Regulation of plasma long-chain fatty acid oxidation in relation to uptake in human skeletal muscle during exercise
American Journal of Physiology. Endocrinology and Metabolism
Roepstorff, Carsten, Bodil Vistisen, Kirstine Roepstorff, and Bente Kiens. Regulation of plasma long-chain fatty acid oxidation in relation to uptake in human skeletal muscle during exercise. Am J Physiol Endocrinol Metab 287: In the present study, we investigated possible sites of regulation of long-chain fatty acid (LCFA) oxidation in contracting human skeletal muscle. Leg plasma LCFA kinetics were determined in eight healthy men during bicycling (60 min, 65% peak oxygen uptake) with either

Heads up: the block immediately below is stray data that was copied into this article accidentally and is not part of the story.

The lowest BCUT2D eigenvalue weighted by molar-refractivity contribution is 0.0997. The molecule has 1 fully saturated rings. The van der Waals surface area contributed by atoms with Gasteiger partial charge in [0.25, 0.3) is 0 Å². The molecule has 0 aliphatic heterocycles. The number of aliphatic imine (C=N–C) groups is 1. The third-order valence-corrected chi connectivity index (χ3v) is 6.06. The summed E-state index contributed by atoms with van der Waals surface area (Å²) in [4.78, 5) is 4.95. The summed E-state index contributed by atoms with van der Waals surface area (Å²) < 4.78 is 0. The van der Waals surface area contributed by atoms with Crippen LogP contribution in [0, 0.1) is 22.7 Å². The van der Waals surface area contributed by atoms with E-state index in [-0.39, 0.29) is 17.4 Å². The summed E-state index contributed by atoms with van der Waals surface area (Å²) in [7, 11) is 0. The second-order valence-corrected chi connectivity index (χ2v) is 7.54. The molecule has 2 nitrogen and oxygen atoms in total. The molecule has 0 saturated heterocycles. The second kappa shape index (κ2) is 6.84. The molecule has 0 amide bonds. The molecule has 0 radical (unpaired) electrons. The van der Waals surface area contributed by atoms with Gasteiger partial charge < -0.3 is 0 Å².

... take) with either high (H-FOX) or low (L-FOX) leg fat oxidation (H-FOX: 1,098 Ϯ 140; L-FOX: 494 Ϯ 84 mol FA/min, P Ͻ 0.001), which was achieved by manipulating preexercise muscle glycogen (H-FOX: 197 Ϯ 21; L-FOX: 504 Ϯ 25 mmol/kg dry wt, P Ͻ 0.001). Several blood metabolites and hormones were kept nearly similar between trials by allocating a preexercise meal and infusing glucose intravenously during exercise. During exercise, leg plasma LCFA fractional extraction was identical between trials (H-FOX: 17.8 Ϯ 1.6; L-FOX: 18.2 Ϯ 1.8%, not significant), suggesting similar LCFA transport capacity in muscle. On the contrary, leg plasma LCFA oxidation was 99% higher in H-FOX than in L-FOX (421 Ϯ 47 vs. 212 Ϯ 37 mol/min, P Ͻ 0.001). Probably due to the slightly higher (P Ͻ 0.01) plasma LCFA concentration in H-FOX than in L-FOX, leg plasma LCFA uptake was nonsignificantly (P ϭ 0.17) higher (25%) in H-FOX than in L-FOX, yet the fraction of plasma LCFA uptake oxidized was 61% higher (P Ͻ 0.05) in H-FOX than in L-FOX. Accordingly, the muscle content of several lipidbinding proteins did not differ significantly between trials, although fatty acid translocase/CD36 and caveolin-1 were elevated (P Ͻ 0.05) by the high-intensity exercise and dietary manipulation allocated on the day before the experimental trial. The present data suggest that, in contracting human skeletal muscle with different fat oxidation rates achieved by manipulating preexercise glycogen content, transsarcolemmal transport is not limiting plasma LCFA oxidation. Rather, the latter seems to be limited by intracellular regulatory mechanisms. plasma membrane fatty acid-binding protein; cytosolic fatty acidbinding protein; fatty acid translocase; caveolin CIRCULATING LONG-CHAIN FATTY ACIDS (LCFA) are an important energy source for human skeletal muscle during moderateintensity exercise. On the whole body level, previous studies have suggested that when LCFA availability or exercise intensity is manipulated, systemic plasma LCFA oxidation during exercise is regulated at the entrance of LCFA into mitochondria (6, 35). However, whole body measurements of plasma LCFA kinetics do not accurately reflect plasma LCFA kinetics in skeletal muscle (12, 31); therefore, studies in human skeletal muscle are warranted.